New York City has historically adopted policies designed to make more housing available at a relatively low price. Such steps have included rent regulation, which covers more than a million city apartments, and public housing, whose 178,000 units make it the largest such system in the United States.
Since 1971, NYC has also used special reductions in property taxes to encourage the construction of new rental housing, which is otherwise taxed at one of the city’s highest rates. This so-called 421-a tax exemption program, named for the state law authorizing the city to adopt it, is due to expire June 15, 2015, unless renewed in some form by state legislators. The 421-a law has been used as an incentive to develop some 150,000 housing units overall in NYC, including some 37,000 low-income, or “affordable,” units that 421-a has, since 1985, especially sought to encourage. Such housing development has come at significant cost in forgone property taxes to the city. Currently, NYC forgives some $1.1 billion annually for 421-a-eligible housing.
Some of the reduced taxes have, in exchange for payments directed to low income housing developments elsewhere in the city, reduced tax on luxury Manhattan and Brooklyn apartment buildings— which has, in turn, sparked controversy. In response, NYC mayor Bill de Blasio has proposed that all building developers in the city seeking a 421-a tax exemption be required to set aside units for lower-income tenants in buildings where higher income residents otherwise pay market rates.
Others have proposed a similar rule but one that includes eliminating the 421-a tax exemption entirely. This paper proposes that state legislators instead adopt a compromise approach aimed at helping finance a higher number of new low-income housing units with a lower level of city property tax exemption. Specifically, the paper proposes to restore an approach, allowed to lapse in 2008, that permits developers of low-income housing to finance construction, through the sale of the right to a 421-a exemption, to developers of higher cost, higher-income housing elsewhere in the city. In support of the restoration of this so-called 421-a off-site or certificate program, this paper finds that, to date, the cost in reduced taxes per unit built through the on-site, “inclusionary approach” is significantly higher— up to three times higher— than the cost of off-site, low-income units built through the aforementioned tax certificate program that we urge the state to restore. For example, the cost in forgone taxes for each affordable unit in an on-site “inclusionary” development will, over the duration of the exemption, cost the city three times more— at least $550,000, on average —than an equal-size unit in a freestanding, all affordable development in a less expensive portion of NYC, such as Astoria, Queens. The present value of the cost of an average, on-site inclusionary unit in central Manhattan is roughly $850,000, compared with roughly $300,000 in Astoria.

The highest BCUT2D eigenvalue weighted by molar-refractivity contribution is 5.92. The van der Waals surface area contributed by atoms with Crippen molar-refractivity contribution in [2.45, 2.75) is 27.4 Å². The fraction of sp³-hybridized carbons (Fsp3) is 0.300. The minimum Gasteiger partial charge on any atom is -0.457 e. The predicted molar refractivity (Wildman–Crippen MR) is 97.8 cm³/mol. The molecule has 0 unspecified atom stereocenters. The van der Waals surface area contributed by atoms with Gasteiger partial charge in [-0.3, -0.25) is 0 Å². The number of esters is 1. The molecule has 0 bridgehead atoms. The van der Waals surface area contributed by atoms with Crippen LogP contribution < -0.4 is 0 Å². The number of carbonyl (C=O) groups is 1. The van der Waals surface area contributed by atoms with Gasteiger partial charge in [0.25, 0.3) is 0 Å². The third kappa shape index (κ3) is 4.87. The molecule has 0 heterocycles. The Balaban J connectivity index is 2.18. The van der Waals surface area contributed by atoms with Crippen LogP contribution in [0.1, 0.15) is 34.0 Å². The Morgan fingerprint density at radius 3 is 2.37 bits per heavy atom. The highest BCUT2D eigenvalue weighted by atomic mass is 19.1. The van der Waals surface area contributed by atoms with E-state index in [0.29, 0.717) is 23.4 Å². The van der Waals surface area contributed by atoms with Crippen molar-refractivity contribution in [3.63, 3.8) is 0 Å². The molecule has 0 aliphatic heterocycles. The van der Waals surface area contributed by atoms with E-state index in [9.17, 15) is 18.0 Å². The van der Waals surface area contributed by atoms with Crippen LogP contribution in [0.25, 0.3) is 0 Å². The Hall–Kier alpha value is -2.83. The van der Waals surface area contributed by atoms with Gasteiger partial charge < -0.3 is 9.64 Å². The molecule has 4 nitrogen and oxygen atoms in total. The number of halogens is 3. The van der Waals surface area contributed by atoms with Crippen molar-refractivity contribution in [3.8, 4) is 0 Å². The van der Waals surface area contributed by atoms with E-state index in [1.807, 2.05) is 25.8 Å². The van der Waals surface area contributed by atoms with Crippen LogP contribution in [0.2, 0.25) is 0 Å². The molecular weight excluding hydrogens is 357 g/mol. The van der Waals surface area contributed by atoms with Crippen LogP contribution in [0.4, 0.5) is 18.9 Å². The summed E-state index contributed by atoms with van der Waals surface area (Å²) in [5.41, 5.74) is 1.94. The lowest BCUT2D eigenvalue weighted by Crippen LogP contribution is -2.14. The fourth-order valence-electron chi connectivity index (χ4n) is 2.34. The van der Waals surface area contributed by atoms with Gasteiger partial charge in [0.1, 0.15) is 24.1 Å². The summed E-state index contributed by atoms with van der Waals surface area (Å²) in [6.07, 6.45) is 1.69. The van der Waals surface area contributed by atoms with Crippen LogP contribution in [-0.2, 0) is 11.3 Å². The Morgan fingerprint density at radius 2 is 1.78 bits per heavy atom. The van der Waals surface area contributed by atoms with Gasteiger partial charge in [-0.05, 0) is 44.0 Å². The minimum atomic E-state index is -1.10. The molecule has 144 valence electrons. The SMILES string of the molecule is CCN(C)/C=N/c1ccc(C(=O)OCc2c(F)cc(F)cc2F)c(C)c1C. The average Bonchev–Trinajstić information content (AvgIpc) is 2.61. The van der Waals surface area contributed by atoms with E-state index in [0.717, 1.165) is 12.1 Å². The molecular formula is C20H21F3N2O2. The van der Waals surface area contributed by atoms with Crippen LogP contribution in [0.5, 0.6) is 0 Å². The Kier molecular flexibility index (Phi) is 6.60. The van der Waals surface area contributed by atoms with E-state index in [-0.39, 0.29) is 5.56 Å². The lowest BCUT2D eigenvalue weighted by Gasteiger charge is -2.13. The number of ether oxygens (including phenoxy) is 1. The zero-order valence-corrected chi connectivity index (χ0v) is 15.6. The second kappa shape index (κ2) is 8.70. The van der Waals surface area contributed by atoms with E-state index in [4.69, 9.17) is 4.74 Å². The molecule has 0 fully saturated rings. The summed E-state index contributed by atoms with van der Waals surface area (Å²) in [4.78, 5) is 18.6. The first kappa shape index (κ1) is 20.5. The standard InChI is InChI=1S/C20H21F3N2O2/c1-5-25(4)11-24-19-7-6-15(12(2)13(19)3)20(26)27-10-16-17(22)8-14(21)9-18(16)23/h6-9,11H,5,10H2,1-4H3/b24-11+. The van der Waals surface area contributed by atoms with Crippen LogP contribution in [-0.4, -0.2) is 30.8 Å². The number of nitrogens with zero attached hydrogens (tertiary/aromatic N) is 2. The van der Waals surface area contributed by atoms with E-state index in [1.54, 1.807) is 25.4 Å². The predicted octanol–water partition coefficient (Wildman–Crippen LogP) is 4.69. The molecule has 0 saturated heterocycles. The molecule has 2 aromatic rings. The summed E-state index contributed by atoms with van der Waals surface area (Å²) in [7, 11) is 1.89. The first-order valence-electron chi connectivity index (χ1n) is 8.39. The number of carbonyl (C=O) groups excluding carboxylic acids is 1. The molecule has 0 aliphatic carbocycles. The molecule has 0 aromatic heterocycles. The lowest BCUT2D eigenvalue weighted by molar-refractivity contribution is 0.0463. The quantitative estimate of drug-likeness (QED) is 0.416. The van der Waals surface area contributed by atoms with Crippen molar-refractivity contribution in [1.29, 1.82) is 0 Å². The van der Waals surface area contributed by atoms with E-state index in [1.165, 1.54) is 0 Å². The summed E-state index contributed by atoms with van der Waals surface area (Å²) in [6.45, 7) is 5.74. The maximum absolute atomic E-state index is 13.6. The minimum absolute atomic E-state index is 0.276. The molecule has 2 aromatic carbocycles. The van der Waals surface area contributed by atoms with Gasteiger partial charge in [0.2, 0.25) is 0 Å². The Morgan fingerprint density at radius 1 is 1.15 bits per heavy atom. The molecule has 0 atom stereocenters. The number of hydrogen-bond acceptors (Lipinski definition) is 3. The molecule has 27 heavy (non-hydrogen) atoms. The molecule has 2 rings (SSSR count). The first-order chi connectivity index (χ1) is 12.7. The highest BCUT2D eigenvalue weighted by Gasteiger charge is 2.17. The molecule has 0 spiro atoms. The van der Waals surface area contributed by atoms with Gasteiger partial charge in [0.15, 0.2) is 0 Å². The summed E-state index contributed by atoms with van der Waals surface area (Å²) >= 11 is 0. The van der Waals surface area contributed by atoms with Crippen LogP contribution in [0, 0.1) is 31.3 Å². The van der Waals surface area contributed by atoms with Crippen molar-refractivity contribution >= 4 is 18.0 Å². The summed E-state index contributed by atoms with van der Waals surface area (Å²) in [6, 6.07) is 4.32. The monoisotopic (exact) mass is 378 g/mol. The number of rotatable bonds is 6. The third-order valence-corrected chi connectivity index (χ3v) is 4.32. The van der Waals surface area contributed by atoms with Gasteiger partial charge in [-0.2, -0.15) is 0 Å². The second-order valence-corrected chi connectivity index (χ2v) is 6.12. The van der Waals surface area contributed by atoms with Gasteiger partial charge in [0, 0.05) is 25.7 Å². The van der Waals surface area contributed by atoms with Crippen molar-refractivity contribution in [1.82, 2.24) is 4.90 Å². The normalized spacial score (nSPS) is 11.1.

In other words, for the same level of tax expenditure, the off-site program could lead to the construction of nearly three times as many affordable housing units. This paper also recommends that the overall level of tax exemption under such a program be limited.
In weighing which approach or approaches to choose, state lawmakers, who will set policy, and NYC officials, who will implement it, will have to weigh the question of whether, at a time in which there are many demands on its budget, NYC should devote more tax revenue to a policy aimed at ensuring that rich and poor live in the same buildings, or to limit lost tax revenue while supporting construction of low-income housing units no matter where in the city they might be.
By reintroducing a reformed 421-a tax certificate program as one—but not the only—approach to encouraging affordable housing, NYC can realize the construction of more low-income housing for the same, or less, cost in forgone taxes. Doing so will advance the de Blasio administration goal of seeing some 80,000 new low-income housing units built within the next ten years.